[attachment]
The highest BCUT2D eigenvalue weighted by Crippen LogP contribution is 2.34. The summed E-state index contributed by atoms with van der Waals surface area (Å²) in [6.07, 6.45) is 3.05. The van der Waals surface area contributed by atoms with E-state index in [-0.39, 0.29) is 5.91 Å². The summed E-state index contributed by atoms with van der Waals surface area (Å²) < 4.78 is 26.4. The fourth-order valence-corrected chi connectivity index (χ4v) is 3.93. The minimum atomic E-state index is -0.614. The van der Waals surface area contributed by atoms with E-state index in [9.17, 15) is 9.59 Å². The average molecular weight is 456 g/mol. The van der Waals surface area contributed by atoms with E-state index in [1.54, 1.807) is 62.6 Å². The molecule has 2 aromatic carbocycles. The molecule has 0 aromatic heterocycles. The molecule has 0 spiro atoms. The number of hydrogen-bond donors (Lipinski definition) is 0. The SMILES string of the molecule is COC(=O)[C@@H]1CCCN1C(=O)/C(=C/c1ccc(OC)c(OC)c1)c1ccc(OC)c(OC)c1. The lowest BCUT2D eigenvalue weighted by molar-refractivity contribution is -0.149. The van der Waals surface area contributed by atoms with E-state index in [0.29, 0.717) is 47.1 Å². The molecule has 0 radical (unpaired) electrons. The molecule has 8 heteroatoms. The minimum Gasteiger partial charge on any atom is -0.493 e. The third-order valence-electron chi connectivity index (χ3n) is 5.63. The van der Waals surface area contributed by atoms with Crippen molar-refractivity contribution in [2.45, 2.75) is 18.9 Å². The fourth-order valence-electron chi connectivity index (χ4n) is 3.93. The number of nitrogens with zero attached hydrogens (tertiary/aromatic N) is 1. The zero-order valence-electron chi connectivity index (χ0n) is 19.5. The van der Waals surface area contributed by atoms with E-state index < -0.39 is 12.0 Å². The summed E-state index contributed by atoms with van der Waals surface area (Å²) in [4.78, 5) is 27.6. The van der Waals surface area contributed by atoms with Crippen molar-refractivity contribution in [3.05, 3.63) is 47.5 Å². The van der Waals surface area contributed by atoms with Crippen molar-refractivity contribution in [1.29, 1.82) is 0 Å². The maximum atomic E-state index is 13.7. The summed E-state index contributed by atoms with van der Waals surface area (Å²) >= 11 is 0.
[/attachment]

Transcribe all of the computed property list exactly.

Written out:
The highest BCUT2D eigenvalue weighted by Crippen LogP contribution is 2.34. The summed E-state index contributed by atoms with van der Waals surface area (Å²) in [6.07, 6.45) is 3.05. The van der Waals surface area contributed by atoms with E-state index in [-0.39, 0.29) is 5.91 Å². The summed E-state index contributed by atoms with van der Waals surface area (Å²) < 4.78 is 26.4. The fourth-order valence-corrected chi connectivity index (χ4v) is 3.93. The minimum atomic E-state index is -0.614. The van der Waals surface area contributed by atoms with E-state index in [9.17, 15) is 9.59 Å². The average molecular weight is 456 g/mol. The van der Waals surface area contributed by atoms with E-state index in [1.54, 1.807) is 62.6 Å². The molecule has 2 aromatic carbocycles. The molecule has 0 aromatic heterocycles. The molecule has 0 spiro atoms. The number of hydrogen-bond donors (Lipinski definition) is 0. The SMILES string of the molecule is COC(=O)[C@@H]1CCCN1C(=O)/C(=C/c1ccc(OC)c(OC)c1)c1ccc(OC)c(OC)c1. The lowest BCUT2D eigenvalue weighted by molar-refractivity contribution is -0.149. The van der Waals surface area contributed by atoms with E-state index in [0.29, 0.717) is 47.1 Å². The molecule has 0 radical (unpaired) electrons. The molecule has 8 heteroatoms. The minimum Gasteiger partial charge on any atom is -0.493 e. The third-order valence-electron chi connectivity index (χ3n) is 5.63. The van der Waals surface area contributed by atoms with Crippen molar-refractivity contribution in [2.45, 2.75) is 18.9 Å². The fourth-order valence-electron chi connectivity index (χ4n) is 3.93. The number of nitrogens with zero attached hydrogens (tertiary/aromatic N) is 1. The zero-order valence-electron chi connectivity index (χ0n) is 19.5. The van der Waals surface area contributed by atoms with E-state index < -0.39 is 12.0 Å². The summed E-state index contributed by atoms with van der Waals surface area (Å²) in [4.78, 5) is 27.6. The van der Waals surface area contributed by atoms with Crippen molar-refractivity contribution in [3.05, 3.63) is 47.5 Å². The van der Waals surface area contributed by atoms with Crippen molar-refractivity contribution in [1.29, 1.82) is 0 Å². The maximum atomic E-state index is 13.7. The summed E-state index contributed by atoms with van der Waals surface area (Å²) >= 11 is 0.